Top 10: Tips to Keep Your Instrument
Running in Top Condition

Every manufacturer in the instrument business has gotten the phone call from an old customer.  The customer bought a great analyzer and used it successfully. Then, for various reasons, the instrument became forgotten. A few years later, there is a new project and nobody remembers how to use instrument or software properly. Even worse, nobody quite remembers where to find the sample cells.  Repair people visit and bring back reports of new civilizations evolved from unidentified crud that was left by the last user. Eventually and at some expense, the instrument is brought back to life. Users are trained, useful data is collected and the instrument owner profits.

Running an instrument regularly (every week) and using the data forces laboratories to keep things clean and confirm instrument performance. Regular use gives operators practice and familiarity that leads to better analytical results.

As new opportunities or problems arise, laboratories will shift focus and work in other areas. Analyzers can be stored away. But, the best analyzers are run by skilled people. And these skills can atrophy with time. Below we list some suggestions for the minimum effort required to keep an instrument and staff ready to quickly restart regular particle analysis.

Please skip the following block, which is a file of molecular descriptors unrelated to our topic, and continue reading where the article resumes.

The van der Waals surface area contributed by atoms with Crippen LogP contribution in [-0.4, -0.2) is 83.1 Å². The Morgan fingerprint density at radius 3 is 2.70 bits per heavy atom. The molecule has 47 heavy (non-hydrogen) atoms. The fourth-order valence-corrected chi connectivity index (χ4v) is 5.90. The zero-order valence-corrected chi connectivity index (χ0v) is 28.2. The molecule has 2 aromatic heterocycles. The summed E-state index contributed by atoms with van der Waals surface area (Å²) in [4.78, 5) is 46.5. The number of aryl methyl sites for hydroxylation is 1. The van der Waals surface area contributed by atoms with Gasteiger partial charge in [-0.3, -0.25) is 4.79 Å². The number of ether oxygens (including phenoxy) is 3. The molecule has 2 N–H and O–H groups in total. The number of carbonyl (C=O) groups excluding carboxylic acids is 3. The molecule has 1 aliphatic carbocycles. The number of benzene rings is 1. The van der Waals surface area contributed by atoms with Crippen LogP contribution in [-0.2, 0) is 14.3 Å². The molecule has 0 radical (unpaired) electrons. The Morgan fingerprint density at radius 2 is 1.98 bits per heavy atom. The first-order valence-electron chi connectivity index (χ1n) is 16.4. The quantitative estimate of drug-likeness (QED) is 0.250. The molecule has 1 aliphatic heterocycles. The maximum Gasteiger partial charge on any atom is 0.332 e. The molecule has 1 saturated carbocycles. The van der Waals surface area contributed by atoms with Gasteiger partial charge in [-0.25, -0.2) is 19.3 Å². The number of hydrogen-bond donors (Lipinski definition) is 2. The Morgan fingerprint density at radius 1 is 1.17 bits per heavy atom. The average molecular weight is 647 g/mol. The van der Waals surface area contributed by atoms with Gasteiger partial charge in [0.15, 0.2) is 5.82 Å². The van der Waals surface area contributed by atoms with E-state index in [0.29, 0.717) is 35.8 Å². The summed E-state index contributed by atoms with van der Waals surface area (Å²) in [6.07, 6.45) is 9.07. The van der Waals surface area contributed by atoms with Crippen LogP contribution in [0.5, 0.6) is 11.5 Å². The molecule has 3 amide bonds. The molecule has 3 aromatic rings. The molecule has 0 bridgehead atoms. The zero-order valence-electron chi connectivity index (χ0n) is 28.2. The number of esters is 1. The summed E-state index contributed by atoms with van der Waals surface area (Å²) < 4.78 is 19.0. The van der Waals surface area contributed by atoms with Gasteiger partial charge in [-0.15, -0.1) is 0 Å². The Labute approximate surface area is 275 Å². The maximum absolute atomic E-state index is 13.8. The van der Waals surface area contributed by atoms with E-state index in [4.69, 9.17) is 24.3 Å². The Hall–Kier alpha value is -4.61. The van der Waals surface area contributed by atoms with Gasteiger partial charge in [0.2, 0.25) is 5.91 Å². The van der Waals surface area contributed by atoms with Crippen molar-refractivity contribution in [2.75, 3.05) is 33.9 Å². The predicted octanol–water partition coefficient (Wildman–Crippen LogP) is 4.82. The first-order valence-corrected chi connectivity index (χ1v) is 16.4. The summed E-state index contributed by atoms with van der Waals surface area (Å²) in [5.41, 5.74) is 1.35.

1. Designate and train one person responsible for the health and well-being of the instrument. 
  2. Thoroughly clean the instrument two times a year. 
  3. Ensure that the cells and accessories are clean and put in labeled boxes 
  4. Measure standards once every 3 months to stay in practice. 
  5. Qualify the instrument performance with each cell type once a year. 
  6. Designate and train a successor to be ready for the day when the responsible person is promoted or leaves the company. 
  7. Ensure that the instrument is cleaned after every measurement and turned off at the end of each day.
  8. Use the “Blank Check” feature and compare your data from blanks (samples with no particles) to identify issues with dirt collecting on cells.
  9. Schedule an annual preventive maintenance (PM) check or a service contract.  This does not replace the advice that the person responsible make measurements in #4 and #5.  The responsible person needs to stay in practice. 
  10. Read the HORIBA particle analysis newsletter and listen to webinars that catch your interest so you can stay up-to-date.  

Particle Analysis Resources